• Example:  input query "WHERE CUSTID = @pCUSTID AND CUSTLASTACT=@pCUSTLASTACT" is replaced with "WHERE CUSTID=? AND CUSTLASTACT=?" and output list contains corresponding parameter values in proper order is created accordingly.
  • SQL_EXECUTESP routine declares a cursor and invokes OPEN DC clause regarding only the number of markers in the input query string.
PREPARE STMT FROM MQUERY;
IF PARS IS NULL THEN SET CARD = 0;
ELSE
SET CARD = CARDINALITY(PARS);
END IF;
IF CARD = 0 THEN
OPEN DC;
ELSEIF CARD = 1 THEN
OPEN DC USING PARS[1];
ELSEIF CARD = 2 THEN
OPEN DC USING PARS[1],PARS[2];
ELSEIF CARD = 3 THEN
OPEN DC USING PARS[1],PARS[2],PARS[3];
ELSE
ERRVAL = RAISE_ERROR('70001',CA || ' number of markers in the statement too big';
END IF; 
The source code :
  • deftype.sql  : contains type definition and external Java SP signature.
  • PrepareStm.java : external Java SP procedure body (called internally by SQL_EXECUTESP)
  • SQL_EXECUTESP : SQL main procedure
Finally our original MSSQL SP  after migrating to DB2 using solution above (source code).

CREATE OR REPLACE PROCEDURE getCustomers (
pCUSTID INTEGER DEFAULT NULL,
pCUSTNAME VARCHAR(100) DEFAULT NULL,
pCUSTLASTACT TIMESTAMP DEFAULT NULL
)
DYNAMIC RESULT SETS 1
BEGIN
DECLARE pSELECT VARCHAR(32000);
DECLARE pWHERE VARCHAR(32000);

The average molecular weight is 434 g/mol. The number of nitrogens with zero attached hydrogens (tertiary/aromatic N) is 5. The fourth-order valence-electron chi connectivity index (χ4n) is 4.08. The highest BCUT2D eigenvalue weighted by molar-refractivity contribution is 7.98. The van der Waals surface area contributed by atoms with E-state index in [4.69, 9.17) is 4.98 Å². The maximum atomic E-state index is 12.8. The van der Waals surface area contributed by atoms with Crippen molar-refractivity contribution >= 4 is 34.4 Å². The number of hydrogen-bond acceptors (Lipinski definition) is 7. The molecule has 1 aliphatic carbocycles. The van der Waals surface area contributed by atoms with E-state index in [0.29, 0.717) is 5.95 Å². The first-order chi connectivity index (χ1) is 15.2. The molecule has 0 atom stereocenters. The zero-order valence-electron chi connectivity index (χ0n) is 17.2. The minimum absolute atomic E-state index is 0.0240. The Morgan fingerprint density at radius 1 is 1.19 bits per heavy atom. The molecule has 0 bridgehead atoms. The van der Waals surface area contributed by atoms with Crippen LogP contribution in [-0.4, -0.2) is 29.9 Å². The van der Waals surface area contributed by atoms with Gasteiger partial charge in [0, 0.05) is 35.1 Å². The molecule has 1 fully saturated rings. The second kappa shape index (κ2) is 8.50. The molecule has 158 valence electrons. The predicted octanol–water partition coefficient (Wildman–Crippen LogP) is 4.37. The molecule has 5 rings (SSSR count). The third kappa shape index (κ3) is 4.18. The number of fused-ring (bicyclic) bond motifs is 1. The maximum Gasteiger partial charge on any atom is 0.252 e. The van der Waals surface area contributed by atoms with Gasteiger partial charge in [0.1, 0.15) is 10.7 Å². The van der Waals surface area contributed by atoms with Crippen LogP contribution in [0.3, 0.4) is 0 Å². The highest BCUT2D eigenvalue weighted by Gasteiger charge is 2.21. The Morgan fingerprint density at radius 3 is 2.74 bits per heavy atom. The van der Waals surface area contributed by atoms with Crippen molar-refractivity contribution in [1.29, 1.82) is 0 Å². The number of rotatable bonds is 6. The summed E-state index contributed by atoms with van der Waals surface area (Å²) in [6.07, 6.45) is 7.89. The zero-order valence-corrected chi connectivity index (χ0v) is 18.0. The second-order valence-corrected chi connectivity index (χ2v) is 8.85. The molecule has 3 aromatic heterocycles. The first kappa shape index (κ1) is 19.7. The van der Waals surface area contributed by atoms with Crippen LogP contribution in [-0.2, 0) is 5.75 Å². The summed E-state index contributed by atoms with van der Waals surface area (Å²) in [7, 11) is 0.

DECLARE NAMEDPAR PARVARARGS;

SET pSELECT = 'SELECT * FROM CUSTOMER';

SET pWHERE = '';

IF pCUSTID IS NOT NULL THEN
SET pWHERE = pWHERE || ' AND CUSTID = @pCUSTID';
END IF;

IF pCUSTNAME IS NOT NULL THEN
SET pWHERE = pWHERE || ' AND CUSTNAME = @pCUSTNAME';
END IF;

IF pCUSTLASTACT IS NOT NULL THEN
SET pWHERE = pWHERE || ' AND CUSTLASTACT >= @pCUSTLASTACT';
END IF;

IF LENGTH(pWHERE) > 0 THEN
-- PRINT @WHERE
SET pWHERE = SUBSTR(pWHERE,5,9999);
-- PRINT @WHERE
SET pSELECT = pSELECT || ' WHERE ' || pWHERE;
END IF;

SET NAMEDPAR['@pCUSTID'] = pCUSTID;
SET NAMEDPAR['@pCUSTNAME'] = pCUSTNAME;
SET NAMEDPAR['@pCUSTLASTACT'] = pCUSTLASTACT;

CALL SQL_EXECUTESP(pSELECT,NAMEDPAR);

END

Final remarks

  • The main advantage of this approach is that original SQL query is kept untouched (opposite to the ELSE approach). Also the execution flow is the same. This lessens the danger of introducing regression errors during migration.
  • It is not necessary to replace :{marker name} with ? sign. DB2 also supports markers with semicolon as a prefix although the 'name' does not have any meaning.
  • It impacts the performance because additional algorithm is performed (parameter matching). In case of warehouse where the main workload is related to the query execution it does not matter a lot (additional execution time is a small constant value). But if performance penalty is too expensive it is possible to optimize the Java routine, replace Java with C++ external or even to get rid of Java routine at all and replace it with pure SQL code.
  • While calling Java external routine array of maps (PARVALS type) is replaced by two PARVARARGS arrays. Unfortunately, external Java interface support only ARRAY of simple type values (chars, integers etc) indexed by integers and does not support more complex ARRAYs.
  • SQL_EXECUTESP routine declares CURSOR .. WITH RETURN TO CLIENT (not CALLER). It means that result set can be caught only by the client application (Java, C++, CLI) and cannot be intercepted by another SQL calling routine.